The plaintiff averred that by the completion date, the lump sum demobilisation rate of $250,000 has become due and payable.

The firm stated that the reasons given by the defendant in refusing to honour its payment obligation under the contract were flimsy, frivolous, vexatious and ultra vires of the provisions of the contract between the parties, and having approved the invoices, the plaintiff is obligated to make the payment within the stipulated 30 days under the contract.

Consequently, the plaintiff stated that the excuses given by the defendant in failing to honour its contractual obligations to the plaintiff were simply provocative, as same are not supported or derived from the contract.

It added that the plaintiff is being denied payment due to it in respect of the services rendered to the defendant as a result of which the defendant is indebted to the plaintiff to the tune of $4,143,856.70 as stipulated under Clause 11.2 of the contract.

The firm stated that it would be in the interest of justice to grant all the reliefs claimed in this suit, adding that except the court intervenes and grant the reliefs sought, the defendant would continue to default in the payment of the invoices which have been duly approved for payment by the plaintiff.

In its defence, Oriental Energy Resources Limited (OERL) stated that the company is not indebted to the plaintiff in the manner alleged in its claim or in any manner whatsoever as the invoices upon which the alleged debt purportedly arose were disputed by the defendant.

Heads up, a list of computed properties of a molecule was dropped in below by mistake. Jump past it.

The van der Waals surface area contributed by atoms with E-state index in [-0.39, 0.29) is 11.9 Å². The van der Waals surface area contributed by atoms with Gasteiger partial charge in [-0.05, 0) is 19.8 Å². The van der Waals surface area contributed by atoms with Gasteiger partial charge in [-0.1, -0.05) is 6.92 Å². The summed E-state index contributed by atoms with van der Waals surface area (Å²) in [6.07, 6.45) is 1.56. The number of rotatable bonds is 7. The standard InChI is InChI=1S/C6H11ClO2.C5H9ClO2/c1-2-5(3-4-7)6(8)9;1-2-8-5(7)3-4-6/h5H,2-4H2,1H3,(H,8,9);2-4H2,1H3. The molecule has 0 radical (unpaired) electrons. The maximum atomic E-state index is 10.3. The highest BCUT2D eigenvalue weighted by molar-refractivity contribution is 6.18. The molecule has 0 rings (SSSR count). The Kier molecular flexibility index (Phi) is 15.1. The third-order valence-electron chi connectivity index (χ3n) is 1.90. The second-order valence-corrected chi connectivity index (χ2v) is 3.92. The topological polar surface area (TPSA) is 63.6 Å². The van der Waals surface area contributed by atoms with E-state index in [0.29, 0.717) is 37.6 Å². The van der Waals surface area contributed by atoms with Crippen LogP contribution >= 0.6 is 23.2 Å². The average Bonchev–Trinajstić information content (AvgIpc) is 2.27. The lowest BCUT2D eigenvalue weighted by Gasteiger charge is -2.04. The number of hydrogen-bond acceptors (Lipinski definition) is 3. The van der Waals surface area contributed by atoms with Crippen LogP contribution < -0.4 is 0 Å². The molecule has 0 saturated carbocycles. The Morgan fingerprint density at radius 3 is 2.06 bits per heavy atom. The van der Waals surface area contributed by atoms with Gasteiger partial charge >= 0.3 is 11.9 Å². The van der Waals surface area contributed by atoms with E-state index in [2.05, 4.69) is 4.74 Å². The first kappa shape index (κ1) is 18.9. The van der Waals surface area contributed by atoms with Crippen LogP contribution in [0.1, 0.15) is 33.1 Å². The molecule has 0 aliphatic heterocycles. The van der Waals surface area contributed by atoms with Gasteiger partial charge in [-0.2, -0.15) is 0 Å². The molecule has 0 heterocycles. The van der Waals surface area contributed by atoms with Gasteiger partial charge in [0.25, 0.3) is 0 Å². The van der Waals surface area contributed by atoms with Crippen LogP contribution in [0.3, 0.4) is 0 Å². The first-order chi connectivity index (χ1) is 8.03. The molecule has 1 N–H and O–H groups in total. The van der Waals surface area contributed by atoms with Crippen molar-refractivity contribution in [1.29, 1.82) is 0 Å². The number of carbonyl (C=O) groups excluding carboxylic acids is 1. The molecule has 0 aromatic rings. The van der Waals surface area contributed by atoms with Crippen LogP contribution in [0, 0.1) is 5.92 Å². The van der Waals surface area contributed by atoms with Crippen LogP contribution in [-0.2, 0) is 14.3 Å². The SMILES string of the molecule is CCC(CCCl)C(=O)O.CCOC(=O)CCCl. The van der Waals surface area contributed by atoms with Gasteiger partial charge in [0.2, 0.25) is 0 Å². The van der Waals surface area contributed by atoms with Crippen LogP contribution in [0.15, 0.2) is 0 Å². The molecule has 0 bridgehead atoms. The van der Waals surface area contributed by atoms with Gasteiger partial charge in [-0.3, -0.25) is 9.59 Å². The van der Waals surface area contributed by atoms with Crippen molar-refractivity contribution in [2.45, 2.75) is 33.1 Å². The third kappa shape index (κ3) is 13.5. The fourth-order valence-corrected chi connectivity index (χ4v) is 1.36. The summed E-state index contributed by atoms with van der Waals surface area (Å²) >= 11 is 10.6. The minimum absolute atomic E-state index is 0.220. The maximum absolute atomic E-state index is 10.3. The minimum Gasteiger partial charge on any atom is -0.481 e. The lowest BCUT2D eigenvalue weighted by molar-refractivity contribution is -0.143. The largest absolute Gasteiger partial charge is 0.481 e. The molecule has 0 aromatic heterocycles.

The defendant stated that the plaintiff misled it into agreeing to the mobilisation of the drilling rig to commence the contract, by fraudulently misrepresenting to the defendant that its drilling rig, Borr Natt, was suitable for the defendant’s drilling programme.

An affidavit that was deposed to by the Well Engineering Manager of OERL, Mr. Abraham Faga, stated that the defendant is not indebted to the plaintiff in the way and manner alleged in its claim or in any way and manner whatsoever as the defendant is disputing the invoices upon which the purported debt arose.

Faga averred that without the plaintiff’s fraudulent misrepresentations, the defendant would never have commenced the contract and approved mobilisation of the drilling unit, hence the issue of plaintiff’s invoices which were issued within the contract would never have arisen.

He added that the defendant would be claiming for a refund of all payments it has so far made to the plaintiff as the payments were fraudulently obtained.

He further averred that due to the plaintiff’s fraudulent misrepresentation, the purported execution of the contract was completely appalling with non-productive time of over 25 days attributed to rig related repairs, which is unprecedented in the industry for drilling operations.

He stated that the plaintiff hastily commenced the suit under undefended list to mislead the court into believing that the defendant has no defence to its claims.

The deponent further stated that justice will be better served if the OERL is allowed to defend the suit.

He urged the court to transfer the suit to Ordinary Cause List for a complete and holistic determination of all issues in controversy.

What's your reaction?
0Love It!0Do Better!
Show CommentsClose Comments

Leave a comment


This Pop-up Is Included in the Theme
Best Choice for Creatives

Purchase Now